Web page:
Amidst all that is going on in the world today, one thing stands out, steady as a rock – the ability for the corporate giant to tie itself, and others, into knots!

Out of Office

People in various offices have been taking vacations (fondly referred to as PTO – paid-time-off, in case you did not know) for decades, if not centuries.  However, it is only in recent times (this century?) that this phenomenon has attained the status of a ceremony. Let me explain myself before you shoot me down.

People in large organizations (as well as small organizations pretending to be large organizations) have the need to know where their colleagues and coworkers are, on a given day, in order to palm off work or, if feeling kindly, ask for help. Fair enough that globally shared calendars are annotated with who is not available when.

Taking this a step forward, it is also understandable that you let people know about your unavailability when they try to contact you via phone or email. Enter the ubiquitous ‘out of office message’ (let us call it ‘oom’ to make it interesting!). Those who have spent enough time in the corporate world readily know that receiving a oom is equivalent to death by a thousand paper cuts.

If you are lucky, the oom could be a one-liner such as “I will be away from …. to ….; will respond upon return”, delivered at lightning speed in response to your email. But, more often than not, you are likely to get a multi-page essay on the following lines:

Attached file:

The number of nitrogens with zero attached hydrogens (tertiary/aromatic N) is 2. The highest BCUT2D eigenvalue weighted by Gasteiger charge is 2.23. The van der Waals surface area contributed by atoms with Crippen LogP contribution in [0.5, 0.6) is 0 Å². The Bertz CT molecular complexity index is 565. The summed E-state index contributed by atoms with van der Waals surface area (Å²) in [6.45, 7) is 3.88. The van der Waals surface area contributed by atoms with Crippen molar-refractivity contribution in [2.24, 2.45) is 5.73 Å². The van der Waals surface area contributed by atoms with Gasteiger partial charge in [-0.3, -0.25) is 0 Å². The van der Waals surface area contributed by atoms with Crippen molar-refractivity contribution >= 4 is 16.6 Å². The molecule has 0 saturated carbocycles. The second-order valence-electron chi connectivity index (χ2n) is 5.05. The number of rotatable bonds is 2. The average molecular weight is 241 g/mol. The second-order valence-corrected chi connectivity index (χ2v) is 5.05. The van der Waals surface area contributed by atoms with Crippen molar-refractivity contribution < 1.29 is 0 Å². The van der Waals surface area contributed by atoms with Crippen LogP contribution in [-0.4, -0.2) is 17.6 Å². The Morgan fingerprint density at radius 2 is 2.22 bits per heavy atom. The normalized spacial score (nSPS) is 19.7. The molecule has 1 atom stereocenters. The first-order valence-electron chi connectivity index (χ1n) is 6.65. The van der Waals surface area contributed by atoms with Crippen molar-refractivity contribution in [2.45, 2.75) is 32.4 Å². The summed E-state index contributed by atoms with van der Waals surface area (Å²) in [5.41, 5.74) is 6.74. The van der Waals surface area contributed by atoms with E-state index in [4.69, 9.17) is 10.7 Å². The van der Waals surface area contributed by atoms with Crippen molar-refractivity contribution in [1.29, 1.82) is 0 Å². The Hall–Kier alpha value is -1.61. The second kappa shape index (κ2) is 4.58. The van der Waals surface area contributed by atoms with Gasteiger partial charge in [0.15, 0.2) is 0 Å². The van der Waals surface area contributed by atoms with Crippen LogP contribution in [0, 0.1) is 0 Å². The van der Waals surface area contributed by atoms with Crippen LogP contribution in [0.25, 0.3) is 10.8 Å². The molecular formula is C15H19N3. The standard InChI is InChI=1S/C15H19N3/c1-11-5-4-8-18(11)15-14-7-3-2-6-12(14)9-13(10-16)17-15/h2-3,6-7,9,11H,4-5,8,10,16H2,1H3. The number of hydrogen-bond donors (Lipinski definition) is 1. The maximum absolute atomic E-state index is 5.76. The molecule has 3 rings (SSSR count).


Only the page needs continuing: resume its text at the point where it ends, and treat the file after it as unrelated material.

“Thank you for your email. I am sorry I am not able to be of assistance (did I ask for help?) as I am away exploring colleges for my son who is entering middle school next year (do I need this detail?). The Internet connection could be spotty at times as I am traveling through mountainous regions (someone, please shoot me!), but I will check my mail periodically…….. I will also check every night ……Thank you for your understanding (did I just pull out a bunch of my remaining hair?)……. Hope to catch up with you soon (no, no, never….)”.

There are variations and extensions to this popular corporate game. In a group email chain (a corporate norm, by the way), with everyone hitting the reply-all button, multiple copies of the delightful oom (perhaps from multiple people on PTO at the same time) are generated in no time. The more diligent veterans of the game do not fail to create an equivalent oom on their phone extension in case someone is still old-fashioned enough to contact them over phone.